Anyway, it’s pretty derivative but that’s largely unavoidable. It’s also enough to be going on with. Time to be making a dungeon.

[*] not, I will concede, for their benefit so much as mine. Having some setting makes for an easier time coming up with stories.

[**] do these elemental gods really exist? Or are the clerical characters drawing on elemental energies using their faith as a lever to crack open the world? I don’t know, but it will be fun to find out.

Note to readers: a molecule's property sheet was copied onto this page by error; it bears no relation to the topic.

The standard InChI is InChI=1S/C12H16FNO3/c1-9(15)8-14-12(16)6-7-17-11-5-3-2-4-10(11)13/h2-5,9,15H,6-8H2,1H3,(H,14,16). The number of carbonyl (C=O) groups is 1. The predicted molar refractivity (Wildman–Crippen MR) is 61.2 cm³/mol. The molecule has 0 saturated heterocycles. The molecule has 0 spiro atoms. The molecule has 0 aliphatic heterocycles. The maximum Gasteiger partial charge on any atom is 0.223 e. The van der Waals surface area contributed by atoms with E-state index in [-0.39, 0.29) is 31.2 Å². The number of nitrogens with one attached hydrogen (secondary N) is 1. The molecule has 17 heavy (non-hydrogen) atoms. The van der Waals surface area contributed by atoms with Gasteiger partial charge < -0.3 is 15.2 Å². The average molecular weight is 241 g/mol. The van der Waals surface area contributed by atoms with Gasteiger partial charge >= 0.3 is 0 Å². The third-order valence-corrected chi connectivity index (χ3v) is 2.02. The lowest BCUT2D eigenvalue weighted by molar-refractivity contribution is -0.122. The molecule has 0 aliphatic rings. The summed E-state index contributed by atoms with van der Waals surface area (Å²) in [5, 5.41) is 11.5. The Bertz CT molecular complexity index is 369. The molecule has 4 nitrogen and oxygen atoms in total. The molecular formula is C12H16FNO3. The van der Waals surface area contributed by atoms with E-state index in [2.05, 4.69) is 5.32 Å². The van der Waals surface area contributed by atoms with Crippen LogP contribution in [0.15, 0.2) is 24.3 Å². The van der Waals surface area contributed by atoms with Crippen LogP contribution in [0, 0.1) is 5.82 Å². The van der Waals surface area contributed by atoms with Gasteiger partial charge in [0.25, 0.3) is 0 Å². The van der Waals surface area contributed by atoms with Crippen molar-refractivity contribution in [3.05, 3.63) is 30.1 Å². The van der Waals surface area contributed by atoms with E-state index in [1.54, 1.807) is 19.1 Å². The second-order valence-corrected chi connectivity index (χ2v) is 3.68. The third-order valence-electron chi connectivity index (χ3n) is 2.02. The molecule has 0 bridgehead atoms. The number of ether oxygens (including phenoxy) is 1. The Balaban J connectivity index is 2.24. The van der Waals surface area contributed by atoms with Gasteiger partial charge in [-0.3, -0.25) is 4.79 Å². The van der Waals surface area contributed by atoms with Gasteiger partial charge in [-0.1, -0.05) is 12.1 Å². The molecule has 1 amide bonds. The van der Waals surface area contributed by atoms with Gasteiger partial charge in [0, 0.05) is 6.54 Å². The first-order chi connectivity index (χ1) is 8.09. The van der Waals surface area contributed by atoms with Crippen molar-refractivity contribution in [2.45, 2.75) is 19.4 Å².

[***] there’s also an interesting magic system here based around smithing which I did a bit of work codifying for a fantasy game many years ago. Might need to pull those notes out.

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Virtuous Cycles

I’ve been cycling to the day job a bit the last few weeks. The goal was to try and build up my cardio after the gross insult of stomach flu in June since I have a half marathon to run in less than three weeks – the Beat the Blerch run up near Seattle.

The good news is that it appears to have made a difference. I’ve been running further (when I take the time to rest my legs the day before) and faster (especially over short, flat routes), and my cardio fitness genuinely seems to be improved.